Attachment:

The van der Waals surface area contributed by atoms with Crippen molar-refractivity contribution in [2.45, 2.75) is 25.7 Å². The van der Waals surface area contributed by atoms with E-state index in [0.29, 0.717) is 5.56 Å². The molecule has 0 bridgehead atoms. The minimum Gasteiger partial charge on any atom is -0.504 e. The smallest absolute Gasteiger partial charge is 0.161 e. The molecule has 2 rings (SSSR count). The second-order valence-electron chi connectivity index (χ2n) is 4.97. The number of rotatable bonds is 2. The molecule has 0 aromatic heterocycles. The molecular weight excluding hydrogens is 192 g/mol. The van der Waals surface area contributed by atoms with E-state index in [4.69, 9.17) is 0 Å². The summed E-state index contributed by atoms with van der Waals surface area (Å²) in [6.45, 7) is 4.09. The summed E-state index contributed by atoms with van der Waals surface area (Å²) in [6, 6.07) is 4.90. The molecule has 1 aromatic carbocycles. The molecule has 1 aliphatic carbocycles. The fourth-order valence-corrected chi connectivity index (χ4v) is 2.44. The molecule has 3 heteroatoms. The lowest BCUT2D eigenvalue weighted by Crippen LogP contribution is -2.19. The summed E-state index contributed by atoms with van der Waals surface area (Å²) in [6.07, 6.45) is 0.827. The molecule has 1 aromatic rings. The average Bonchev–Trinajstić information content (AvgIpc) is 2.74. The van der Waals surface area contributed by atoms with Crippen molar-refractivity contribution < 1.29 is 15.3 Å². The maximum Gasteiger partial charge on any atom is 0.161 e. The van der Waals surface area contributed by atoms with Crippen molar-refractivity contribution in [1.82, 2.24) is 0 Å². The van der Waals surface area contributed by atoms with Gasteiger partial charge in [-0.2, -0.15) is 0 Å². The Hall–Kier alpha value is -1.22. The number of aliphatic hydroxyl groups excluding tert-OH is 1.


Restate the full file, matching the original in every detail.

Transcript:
The van der Waals surface area contributed by atoms with Crippen molar-refractivity contribution in [2.45, 2.75) is 25.7 Å². The van der Waals surface area contributed by atoms with E-state index in [0.29, 0.717) is 5.56 Å². The molecule has 0 bridgehead atoms. The minimum Gasteiger partial charge on any atom is -0.504 e. The smallest absolute Gasteiger partial charge is 0.161 e. The molecule has 2 rings (SSSR count). The second-order valence-electron chi connectivity index (χ2n) is 4.97. The number of rotatable bonds is 2. The molecule has 0 aromatic heterocycles. The molecular weight excluding hydrogens is 192 g/mol. The van der Waals surface area contributed by atoms with E-state index in [4.69, 9.17) is 0 Å². The summed E-state index contributed by atoms with van der Waals surface area (Å²) in [6.45, 7) is 4.09. The summed E-state index contributed by atoms with van der Waals surface area (Å²) in [6, 6.07) is 4.90. The molecule has 1 aromatic carbocycles. The molecule has 1 aliphatic carbocycles. The fourth-order valence-corrected chi connectivity index (χ4v) is 2.44. The molecule has 3 heteroatoms. The lowest BCUT2D eigenvalue weighted by Crippen LogP contribution is -2.19. The summed E-state index contributed by atoms with van der Waals surface area (Å²) in [6.07, 6.45) is 0.827. The molecule has 1 aromatic rings. The average Bonchev–Trinajstić information content (AvgIpc) is 2.74. The van der Waals surface area contributed by atoms with Crippen molar-refractivity contribution < 1.29 is 15.3 Å². The maximum Gasteiger partial charge on any atom is 0.161 e. The van der Waals surface area contributed by atoms with Crippen molar-refractivity contribution in [1.82, 2.24) is 0 Å². The van der Waals surface area contributed by atoms with Gasteiger partial charge in [-0.2, -0.15) is 0 Å². The Hall–Kier alpha value is -1.22. The number of aliphatic hydroxyl groups excluding tert-OH is 1.